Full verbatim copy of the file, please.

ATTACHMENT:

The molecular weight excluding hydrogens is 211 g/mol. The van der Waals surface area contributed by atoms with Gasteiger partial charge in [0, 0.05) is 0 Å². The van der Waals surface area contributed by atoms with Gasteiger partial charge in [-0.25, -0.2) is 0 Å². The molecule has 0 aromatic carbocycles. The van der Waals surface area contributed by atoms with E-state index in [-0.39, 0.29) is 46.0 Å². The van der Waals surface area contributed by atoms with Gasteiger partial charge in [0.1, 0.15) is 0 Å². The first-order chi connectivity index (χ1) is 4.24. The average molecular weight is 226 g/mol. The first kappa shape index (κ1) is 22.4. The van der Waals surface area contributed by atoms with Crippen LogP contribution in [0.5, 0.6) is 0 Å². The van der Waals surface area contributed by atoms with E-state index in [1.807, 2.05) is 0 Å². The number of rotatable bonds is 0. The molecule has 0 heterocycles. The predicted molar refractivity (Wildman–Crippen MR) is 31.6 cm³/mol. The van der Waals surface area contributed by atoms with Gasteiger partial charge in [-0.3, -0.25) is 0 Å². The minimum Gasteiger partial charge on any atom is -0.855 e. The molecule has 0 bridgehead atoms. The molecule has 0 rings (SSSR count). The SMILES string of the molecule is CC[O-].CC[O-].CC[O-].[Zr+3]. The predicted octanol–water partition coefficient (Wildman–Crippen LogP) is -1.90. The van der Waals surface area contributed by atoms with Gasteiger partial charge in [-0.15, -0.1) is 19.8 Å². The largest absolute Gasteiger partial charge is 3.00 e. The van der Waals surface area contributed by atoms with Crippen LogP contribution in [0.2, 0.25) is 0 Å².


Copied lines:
The molecular weight excluding hydrogens is 211 g/mol. The van der Waals surface area contributed by atoms with Gasteiger partial charge in [0, 0.05) is 0 Å². The van der Waals surface area contributed by atoms with Gasteiger partial charge in [-0.25, -0.2) is 0 Å². The molecule has 0 aromatic carbocycles. The van der Waals surface area contributed by atoms with E-state index in [-0.39, 0.29) is 46.0 Å². The van der Waals surface area contributed by atoms with Gasteiger partial charge in [0.1, 0.15) is 0 Å². The first-order chi connectivity index (χ1) is 4.24. The average molecular weight is 226 g/mol. The first kappa shape index (κ1) is 22.4. The van der Waals surface area contributed by atoms with Crippen LogP contribution in [0.5, 0.6) is 0 Å². The van der Waals surface area contributed by atoms with E-state index in [1.807, 2.05) is 0 Å². The number of rotatable bonds is 0. The molecule has 0 heterocycles. The predicted molar refractivity (Wildman–Crippen MR) is 31.6 cm³/mol. The van der Waals surface area contributed by atoms with Gasteiger partial charge in [-0.3, -0.25) is 0 Å². The minimum Gasteiger partial charge on any atom is -0.855 e. The molecule has 0 bridgehead atoms. The molecule has 0 rings (SSSR count). The SMILES string of the molecule is CC[O-].CC[O-].CC[O-].[Zr+3]. The predicted octanol–water partition coefficient (Wildman–Crippen LogP) is -1.90. The van der Waals surface area contributed by atoms with Gasteiger partial charge in [-0.15, -0.1) is 19.8 Å². The largest absolute Gasteiger partial charge is 3.00 e. The van der Waals surface area contributed by atoms with Crippen LogP contribution in [0.2, 0.25) is 0 Å².